Unpublished Dispositionunited States of America, Plaintiff-appellee, v. Douglas Fleming, Defendant-appellant, 924 F.2d 1059 (6th Cir. 1991)

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U.S. Court of Appeals for the Sixth Circuit - 924 F.2d 1059 (6th Cir. 1991) Feb. 4, 1991

Before BOYLE F. MARTIN, Jr. and BOGGS, Circuit Judges, and ENGEL, Senior Circuit Judge.


Douglas Fleming, a federal prisoner, appeals the sentence imposed by the district court following his guilty plea conviction. This case has been referred to a panel of the court pursuant to Rule 9(a), Rules of the Sixth Circuit. Upon examination of the record and the briefs, this panel unanimously agrees that oral argument is not needed. Fed. R. App. P. 34(a). In addition, counsel for all parties have waived oral argument in this case.

Pursuant to an oral plea agreement, Fleming pleaded guilty to one count of aiding and abetting in the use of a communications facility to dispense controlled substances in violation of 21 U.S.C. § 843(b) and 18 U.S.C. § 2. He was sentenced to 11 months imprisonment.

At sentencing, the parties agreed that the applicable sentencing guideline range was six to twelve months. In accordance with the plea agreement, the government then made an oral motion for a downward departure pursuant to U.S.S.G. Sec. 5K1.1. The district court adopted the government's motion and sentenced Fleming to eleven months incarceration. Fleming has filed a timely appeal. He asserts that based upon the government's substantial assistance motion his sentence should either be below the sentencing guideline range or at the low end of the guideline range.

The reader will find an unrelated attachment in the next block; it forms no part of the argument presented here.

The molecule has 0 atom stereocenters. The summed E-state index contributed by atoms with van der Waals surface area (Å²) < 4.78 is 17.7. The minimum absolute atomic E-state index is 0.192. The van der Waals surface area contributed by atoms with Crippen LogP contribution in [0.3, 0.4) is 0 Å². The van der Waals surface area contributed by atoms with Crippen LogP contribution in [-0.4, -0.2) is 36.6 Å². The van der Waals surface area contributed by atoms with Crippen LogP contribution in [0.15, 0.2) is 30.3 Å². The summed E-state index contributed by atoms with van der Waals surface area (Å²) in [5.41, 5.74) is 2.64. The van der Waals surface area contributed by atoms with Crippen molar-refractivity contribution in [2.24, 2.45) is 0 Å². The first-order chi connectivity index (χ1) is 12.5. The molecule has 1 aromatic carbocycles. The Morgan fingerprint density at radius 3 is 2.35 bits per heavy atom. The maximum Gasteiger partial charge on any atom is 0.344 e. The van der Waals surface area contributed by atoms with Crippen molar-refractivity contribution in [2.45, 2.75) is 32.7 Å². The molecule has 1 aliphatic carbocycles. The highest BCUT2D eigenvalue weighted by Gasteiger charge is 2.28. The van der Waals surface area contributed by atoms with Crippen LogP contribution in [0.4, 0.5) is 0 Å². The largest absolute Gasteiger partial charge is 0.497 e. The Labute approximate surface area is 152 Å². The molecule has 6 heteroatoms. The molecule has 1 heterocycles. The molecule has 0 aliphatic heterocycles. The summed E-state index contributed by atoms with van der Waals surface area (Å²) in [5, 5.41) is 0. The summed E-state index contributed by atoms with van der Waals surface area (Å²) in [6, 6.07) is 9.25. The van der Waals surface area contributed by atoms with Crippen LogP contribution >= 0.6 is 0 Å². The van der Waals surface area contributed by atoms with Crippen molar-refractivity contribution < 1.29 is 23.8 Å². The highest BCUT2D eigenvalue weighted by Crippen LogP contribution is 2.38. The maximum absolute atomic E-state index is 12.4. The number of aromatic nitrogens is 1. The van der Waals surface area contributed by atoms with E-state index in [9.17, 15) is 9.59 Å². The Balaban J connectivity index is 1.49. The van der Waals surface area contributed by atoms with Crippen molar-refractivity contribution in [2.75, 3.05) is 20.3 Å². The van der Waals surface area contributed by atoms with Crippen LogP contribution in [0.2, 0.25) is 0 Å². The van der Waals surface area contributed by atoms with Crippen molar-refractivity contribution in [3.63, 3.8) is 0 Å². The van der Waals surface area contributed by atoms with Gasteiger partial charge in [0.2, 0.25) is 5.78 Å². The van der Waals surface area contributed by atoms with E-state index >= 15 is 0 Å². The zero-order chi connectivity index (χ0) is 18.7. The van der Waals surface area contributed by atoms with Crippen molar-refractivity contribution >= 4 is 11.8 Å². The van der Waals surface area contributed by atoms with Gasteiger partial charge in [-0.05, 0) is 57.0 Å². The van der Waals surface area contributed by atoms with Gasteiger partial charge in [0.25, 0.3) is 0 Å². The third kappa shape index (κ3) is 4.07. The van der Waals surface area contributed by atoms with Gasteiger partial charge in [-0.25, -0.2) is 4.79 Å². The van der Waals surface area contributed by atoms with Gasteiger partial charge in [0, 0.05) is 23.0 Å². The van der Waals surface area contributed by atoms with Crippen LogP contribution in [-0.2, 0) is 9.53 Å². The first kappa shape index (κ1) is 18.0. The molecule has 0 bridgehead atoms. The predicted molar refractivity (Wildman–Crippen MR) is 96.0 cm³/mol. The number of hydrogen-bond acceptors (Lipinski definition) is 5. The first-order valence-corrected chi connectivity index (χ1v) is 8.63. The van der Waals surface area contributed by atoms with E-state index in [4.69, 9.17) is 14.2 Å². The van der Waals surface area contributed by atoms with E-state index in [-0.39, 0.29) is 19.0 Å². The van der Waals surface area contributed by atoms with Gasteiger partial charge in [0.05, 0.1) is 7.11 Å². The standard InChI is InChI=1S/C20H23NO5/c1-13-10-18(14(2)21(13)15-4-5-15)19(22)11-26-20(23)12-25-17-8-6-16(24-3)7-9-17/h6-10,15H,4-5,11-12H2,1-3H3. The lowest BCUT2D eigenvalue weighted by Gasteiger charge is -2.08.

Upon review, we affirm the district court's judgment. The sentence imposed by the district court does not constitute an abuse of discretion. See United States v. Castellanos, 904 F.2d 1490, 1497 (11th Cir. 1990). In this instance, the sentencing judge sentenced the defendant within the guideline range.

Accordingly, the district court's judgment is hereby affirmed. Rule 9(b) (5), Rules of the Sixth Circuit.